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Histone Modifications

Epigenetic Regulation and Epigenomics

  1. Blerta Xhemalce1,
  2. Mark A. Dawson1,2,
  3. Andrew J. Bannister1

Published Online: 10 OCT 2011

DOI: 10.1002/3527600906.mcb.201100004

Reviews in Cell Biology and Molecular Medicine

Reviews in Cell Biology and Molecular Medicine

How to Cite

Xhemalce, B., Dawson, M. A. and Bannister, A. J. 2011. Histone Modifications. Reviews in Cell Biology and Molecular Medicine. .

Author Information

  1. 1

    University of Cambridge, Wellcome Trust/Cancer Research UK Gurdon Institute, Cambridge, Cambs, UK

  2. 2

    University of Cambridge, Cambridge Institute for Medical Research, Department of Haematology, Cambridge, Cambs, UK

Publication History

  1. Published Online: 10 OCT 2011


Histones are highly conserved small basic proteins that are found exclusively in eukaryotic cells, predominantly in the nucleus. First described in 1884 by Albrecht Kossel, using an avian red blood cell system, the histones help to overcome–at least in part–a fundamental problem experienced by the vast majority of eukaryotic cells–that is, how to package approximately 2 m of DNA within a relatively small nuclear volume. To achieve this, the DNA is complexed with histones and other proteins to form an ordered and compact structure termed chromatin. Chromatin serves to protect the DNA from damage, and also to regulate the access of factors that are important in the regulation of DNA processes, such as transcription, replication, and repair. It is now known that the histones–and especially their N-terminal “tails”–are subject to a plethora of post-translational modifications. In this chapter, these dynamic modifications are introduced together with the relevant enzymes, and the means by which they are integrated in order to elicit appropriate biological outcomes are discussed. In some cases, the modification directly perturbs chromatin structure, whereas in other cases it forms a dynamic binding platform that promotes, or indeed hinders, the recruitment of further histone-modifying enzymes. Finally, some of the severe consequences that can arise following the deregulation of the histone modification pathways are described.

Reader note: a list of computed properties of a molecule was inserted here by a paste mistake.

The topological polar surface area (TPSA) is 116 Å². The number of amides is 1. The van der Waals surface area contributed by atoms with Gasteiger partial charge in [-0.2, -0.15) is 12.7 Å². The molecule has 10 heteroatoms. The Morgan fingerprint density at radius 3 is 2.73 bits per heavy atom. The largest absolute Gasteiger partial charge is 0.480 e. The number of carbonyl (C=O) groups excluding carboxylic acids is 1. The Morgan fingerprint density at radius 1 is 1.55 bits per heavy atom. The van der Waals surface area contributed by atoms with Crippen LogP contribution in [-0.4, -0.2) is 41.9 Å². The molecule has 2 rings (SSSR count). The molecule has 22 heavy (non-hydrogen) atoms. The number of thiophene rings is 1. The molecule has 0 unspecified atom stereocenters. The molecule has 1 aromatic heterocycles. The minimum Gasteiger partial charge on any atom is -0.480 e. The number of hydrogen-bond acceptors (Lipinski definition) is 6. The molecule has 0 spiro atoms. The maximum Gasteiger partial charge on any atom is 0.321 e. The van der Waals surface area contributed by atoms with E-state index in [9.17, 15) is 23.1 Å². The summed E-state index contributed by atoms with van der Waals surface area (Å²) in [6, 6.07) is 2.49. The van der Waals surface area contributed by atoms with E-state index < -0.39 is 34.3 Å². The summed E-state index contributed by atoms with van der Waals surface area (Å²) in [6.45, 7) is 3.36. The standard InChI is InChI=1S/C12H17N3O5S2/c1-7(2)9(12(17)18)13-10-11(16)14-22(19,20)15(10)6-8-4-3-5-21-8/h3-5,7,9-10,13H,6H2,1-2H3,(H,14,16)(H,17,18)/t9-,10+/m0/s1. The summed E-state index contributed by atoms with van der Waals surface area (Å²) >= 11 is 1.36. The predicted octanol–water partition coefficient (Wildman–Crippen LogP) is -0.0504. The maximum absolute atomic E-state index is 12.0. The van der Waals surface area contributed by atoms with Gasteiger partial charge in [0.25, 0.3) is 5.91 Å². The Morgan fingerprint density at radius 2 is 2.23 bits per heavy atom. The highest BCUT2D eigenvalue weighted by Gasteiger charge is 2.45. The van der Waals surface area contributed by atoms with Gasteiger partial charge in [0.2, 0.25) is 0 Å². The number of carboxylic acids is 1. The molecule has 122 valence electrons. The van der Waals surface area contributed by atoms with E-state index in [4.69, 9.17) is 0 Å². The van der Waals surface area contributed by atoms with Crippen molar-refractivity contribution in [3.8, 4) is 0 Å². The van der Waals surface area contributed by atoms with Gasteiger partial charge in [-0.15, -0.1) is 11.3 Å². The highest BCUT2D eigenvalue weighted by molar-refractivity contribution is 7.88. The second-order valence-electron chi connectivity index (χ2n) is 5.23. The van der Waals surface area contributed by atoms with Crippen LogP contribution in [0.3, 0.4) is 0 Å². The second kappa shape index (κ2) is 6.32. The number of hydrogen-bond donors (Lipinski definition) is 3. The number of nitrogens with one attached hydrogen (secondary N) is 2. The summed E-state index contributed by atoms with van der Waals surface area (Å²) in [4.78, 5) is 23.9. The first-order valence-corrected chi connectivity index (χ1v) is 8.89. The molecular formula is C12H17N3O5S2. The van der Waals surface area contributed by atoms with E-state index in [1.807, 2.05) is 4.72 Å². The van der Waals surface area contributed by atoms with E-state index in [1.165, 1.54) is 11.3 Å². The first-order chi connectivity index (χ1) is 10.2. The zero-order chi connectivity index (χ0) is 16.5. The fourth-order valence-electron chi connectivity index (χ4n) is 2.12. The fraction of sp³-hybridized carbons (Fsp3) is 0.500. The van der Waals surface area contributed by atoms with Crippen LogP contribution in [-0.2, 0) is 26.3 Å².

• Chromatin;
  • Chromatin immunoprecipitation (ChIP);
  • Epigenetic;
  • Euchromatin;
  • Heterochromatin;
  • Mass spectrometry (MS);
  • Nucleosome;
  • Post-translational modification (PTM)